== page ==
Demand for Water Treatment Chemicals to Reach $7.5 Billion in 2019

Aug. 5, 2015
Demand is predicted to rise 3.2% per year

Demand for water treatment chemicals in the U.S. is forecast to rise 3.2% per year to $7.5 billion in 2019, with volume reaching 15.5 billion lb, according to Water Treatment Chemicals, a new study from The Freedonia Group Inc., a Cleveland-based market research firm.

Gains will be supported by increasing water recycling and reuse, processes which typically require more aggressive chemical treatment than fresh supply water or wastewater for disposal. Greater reliance on membranes and other water treatment equipment types that work best when the water has been pretreated with chemicals will further support demand. Additionally, rising water quality standards and environmental concerns will prompt the use of more expensive specialty chemicals that can be used in lower doses and are less hazardous.

Among the major markets for water treatment chemicals, the municipal market will exhibit steady gains, on pace with the increases seen over the previous decade as municipal water usage tends to be relatively stable.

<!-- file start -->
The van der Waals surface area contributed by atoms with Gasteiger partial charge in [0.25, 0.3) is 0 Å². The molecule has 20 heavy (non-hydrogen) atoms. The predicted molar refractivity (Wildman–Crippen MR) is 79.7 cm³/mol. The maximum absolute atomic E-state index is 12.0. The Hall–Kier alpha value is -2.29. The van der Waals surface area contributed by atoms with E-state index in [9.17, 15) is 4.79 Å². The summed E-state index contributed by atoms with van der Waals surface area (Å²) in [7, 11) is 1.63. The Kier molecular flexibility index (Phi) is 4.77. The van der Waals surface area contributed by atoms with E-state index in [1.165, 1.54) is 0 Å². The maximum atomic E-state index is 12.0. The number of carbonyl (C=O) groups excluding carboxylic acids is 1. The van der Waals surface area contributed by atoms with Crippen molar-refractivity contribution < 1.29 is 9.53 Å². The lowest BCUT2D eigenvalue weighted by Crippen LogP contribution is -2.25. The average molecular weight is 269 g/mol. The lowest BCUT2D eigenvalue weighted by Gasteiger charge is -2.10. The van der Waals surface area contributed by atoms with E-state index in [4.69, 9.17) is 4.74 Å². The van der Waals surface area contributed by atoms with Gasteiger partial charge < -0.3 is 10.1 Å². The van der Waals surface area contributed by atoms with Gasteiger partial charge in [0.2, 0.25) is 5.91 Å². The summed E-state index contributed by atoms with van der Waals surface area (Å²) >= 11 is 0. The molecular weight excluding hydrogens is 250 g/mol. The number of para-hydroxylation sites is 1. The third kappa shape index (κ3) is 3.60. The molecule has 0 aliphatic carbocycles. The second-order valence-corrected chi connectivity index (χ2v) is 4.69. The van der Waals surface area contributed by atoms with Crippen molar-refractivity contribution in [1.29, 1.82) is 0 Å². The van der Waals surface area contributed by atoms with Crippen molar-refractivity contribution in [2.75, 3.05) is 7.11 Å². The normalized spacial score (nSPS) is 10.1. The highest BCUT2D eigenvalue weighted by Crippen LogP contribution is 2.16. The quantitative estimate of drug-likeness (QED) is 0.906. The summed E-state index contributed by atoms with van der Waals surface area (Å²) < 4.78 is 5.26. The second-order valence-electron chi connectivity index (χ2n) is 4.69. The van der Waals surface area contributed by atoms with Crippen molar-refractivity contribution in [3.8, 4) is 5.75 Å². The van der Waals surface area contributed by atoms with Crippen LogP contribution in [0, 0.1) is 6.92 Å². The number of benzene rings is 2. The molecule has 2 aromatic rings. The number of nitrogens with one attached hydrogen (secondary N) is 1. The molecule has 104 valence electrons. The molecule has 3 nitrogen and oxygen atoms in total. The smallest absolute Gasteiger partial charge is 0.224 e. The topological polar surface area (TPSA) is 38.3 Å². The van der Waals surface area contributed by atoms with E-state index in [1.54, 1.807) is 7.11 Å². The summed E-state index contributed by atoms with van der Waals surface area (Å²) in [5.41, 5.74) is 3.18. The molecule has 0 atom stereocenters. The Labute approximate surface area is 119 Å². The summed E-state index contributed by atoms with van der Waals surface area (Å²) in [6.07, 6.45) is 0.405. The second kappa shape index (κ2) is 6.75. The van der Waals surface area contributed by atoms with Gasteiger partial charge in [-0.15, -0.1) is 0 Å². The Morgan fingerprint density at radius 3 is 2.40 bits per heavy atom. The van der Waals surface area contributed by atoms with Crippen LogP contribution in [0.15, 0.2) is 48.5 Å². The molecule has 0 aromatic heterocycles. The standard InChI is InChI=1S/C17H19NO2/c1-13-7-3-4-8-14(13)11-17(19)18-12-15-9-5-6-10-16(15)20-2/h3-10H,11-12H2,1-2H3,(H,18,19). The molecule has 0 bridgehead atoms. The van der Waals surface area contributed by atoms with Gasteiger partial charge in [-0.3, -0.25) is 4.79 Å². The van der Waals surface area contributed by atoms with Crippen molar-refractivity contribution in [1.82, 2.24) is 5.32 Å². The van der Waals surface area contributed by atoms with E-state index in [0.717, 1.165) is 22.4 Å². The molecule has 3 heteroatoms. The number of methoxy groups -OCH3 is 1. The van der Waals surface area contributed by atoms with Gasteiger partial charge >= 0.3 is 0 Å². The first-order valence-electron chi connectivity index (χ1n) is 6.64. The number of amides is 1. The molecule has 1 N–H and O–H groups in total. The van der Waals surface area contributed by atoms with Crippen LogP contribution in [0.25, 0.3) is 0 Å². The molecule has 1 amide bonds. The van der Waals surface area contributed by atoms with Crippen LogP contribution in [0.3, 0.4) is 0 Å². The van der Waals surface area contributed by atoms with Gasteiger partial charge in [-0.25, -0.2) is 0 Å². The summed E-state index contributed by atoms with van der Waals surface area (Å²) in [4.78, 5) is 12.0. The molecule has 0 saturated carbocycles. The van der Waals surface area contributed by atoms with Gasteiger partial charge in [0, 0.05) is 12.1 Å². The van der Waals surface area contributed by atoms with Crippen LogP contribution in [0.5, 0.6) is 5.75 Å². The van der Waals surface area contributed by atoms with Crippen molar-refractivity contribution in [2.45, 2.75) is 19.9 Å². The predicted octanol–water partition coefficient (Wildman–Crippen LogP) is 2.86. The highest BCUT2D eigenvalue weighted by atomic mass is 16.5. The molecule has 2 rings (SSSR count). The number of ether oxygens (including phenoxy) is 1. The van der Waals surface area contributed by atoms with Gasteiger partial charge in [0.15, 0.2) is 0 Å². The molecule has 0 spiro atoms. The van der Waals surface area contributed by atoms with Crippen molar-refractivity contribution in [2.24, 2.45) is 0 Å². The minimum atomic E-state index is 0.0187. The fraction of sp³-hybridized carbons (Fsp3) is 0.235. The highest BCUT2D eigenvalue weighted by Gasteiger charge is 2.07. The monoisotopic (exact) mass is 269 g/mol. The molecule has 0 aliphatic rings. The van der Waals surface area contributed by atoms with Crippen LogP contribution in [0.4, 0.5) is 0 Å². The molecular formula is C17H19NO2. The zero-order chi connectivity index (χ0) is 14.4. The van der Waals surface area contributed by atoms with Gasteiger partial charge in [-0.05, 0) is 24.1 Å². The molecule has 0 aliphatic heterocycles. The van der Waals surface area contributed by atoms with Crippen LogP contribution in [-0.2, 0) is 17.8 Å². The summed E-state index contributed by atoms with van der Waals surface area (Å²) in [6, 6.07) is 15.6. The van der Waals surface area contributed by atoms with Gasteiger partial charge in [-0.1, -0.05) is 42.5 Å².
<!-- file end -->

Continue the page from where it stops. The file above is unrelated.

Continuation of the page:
Gains in demand for corrosion and scale inhibitors, foam control agents, coagulants and flocculants, and pH control agents are expected to sustain overall growth in demand for water treatment chemicals. These chemicals are all important for the maintenance of water treatment equipment and other types of equipment that handle water.

“As the use of water treatment equipment expands, these chemicals are expected to see increased demand as users seek to protect their equipment from damage,” said analyst Emily Park.

Gains in biocide demand will continue to be slower than gains in other product categories. In addition to the impact of the rising use of disinfection equipment, growth will also be restrained by changing regulations and public opinion of disinfectants. In the municipal market, disinfection byproduct regulations have led to a decline in biocide use, although some biocides will continue to be necessary to meet residual disinfection requirements. In other markets, increasing standards for process water will also serve to restrain biocide demand, as biocides may be considered contaminants.

Source: The Freedonia Group

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